In this article published in Women’s History Review in 2020, Joanna Bourke traces the sexual abuse of girls and women with learning difficulties in Britain between the 1830s and the 1910s. Bourke shows how over the course of the nineteenth century, attitudes to girls and women with learning difficulties who claimed to have been raped became significantly harsher. This culminated in the view that rather than needing protection from rapacious men, these sexually precocious girls and women possessed ‘animal instincts’ and needed to be institutionalised in order to prevent them from seducing the men with whom they came into contact.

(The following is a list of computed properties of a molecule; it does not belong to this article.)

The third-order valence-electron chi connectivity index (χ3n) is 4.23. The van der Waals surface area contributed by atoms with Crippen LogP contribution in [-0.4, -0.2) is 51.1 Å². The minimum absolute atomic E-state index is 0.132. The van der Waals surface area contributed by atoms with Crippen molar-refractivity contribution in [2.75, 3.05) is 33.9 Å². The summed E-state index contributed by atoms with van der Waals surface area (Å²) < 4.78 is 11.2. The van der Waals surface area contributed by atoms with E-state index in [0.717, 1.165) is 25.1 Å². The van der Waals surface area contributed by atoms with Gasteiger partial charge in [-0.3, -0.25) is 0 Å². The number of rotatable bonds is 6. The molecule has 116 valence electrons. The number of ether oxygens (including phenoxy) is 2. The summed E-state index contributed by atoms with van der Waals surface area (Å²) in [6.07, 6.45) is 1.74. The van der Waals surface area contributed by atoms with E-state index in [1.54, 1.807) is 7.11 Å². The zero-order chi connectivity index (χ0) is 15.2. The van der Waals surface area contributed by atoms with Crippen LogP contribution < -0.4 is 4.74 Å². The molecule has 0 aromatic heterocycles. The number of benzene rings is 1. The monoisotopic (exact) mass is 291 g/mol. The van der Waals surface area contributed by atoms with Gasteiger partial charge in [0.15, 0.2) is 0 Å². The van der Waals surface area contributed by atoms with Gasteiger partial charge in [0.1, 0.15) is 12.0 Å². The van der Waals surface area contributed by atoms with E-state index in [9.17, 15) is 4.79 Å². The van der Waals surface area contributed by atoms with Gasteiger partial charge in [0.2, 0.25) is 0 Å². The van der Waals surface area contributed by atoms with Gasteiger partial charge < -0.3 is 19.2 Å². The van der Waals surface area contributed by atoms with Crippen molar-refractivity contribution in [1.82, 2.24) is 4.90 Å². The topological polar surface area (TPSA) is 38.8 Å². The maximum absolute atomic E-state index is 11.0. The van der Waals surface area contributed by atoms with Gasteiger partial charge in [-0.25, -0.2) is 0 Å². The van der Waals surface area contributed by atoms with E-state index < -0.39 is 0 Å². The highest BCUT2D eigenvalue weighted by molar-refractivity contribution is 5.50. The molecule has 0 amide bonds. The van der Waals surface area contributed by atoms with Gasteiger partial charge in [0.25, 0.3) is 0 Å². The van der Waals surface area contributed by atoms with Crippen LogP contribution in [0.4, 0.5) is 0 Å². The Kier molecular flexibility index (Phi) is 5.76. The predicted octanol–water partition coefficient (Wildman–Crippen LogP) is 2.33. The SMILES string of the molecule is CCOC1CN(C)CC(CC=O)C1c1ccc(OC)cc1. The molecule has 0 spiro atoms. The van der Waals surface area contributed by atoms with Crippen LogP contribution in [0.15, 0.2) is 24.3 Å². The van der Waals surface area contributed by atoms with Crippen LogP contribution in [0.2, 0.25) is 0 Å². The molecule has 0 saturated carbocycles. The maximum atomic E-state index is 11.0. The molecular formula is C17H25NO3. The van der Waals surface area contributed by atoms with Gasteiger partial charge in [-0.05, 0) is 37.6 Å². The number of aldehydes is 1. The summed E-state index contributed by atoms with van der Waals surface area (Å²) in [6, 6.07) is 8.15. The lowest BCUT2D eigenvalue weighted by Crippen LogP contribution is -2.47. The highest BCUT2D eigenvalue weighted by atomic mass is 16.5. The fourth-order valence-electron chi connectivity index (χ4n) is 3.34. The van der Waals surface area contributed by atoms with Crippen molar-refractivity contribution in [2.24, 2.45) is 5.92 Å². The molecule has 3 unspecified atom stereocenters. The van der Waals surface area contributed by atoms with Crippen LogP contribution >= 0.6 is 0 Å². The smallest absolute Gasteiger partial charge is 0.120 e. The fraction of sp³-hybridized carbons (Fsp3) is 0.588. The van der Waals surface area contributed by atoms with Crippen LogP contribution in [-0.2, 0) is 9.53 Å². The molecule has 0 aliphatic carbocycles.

‘”Animal instincts”: the sexual abuse of women with learning difficulties, 1830s-1910s’
Women’s History Review
Published: 20 August 2020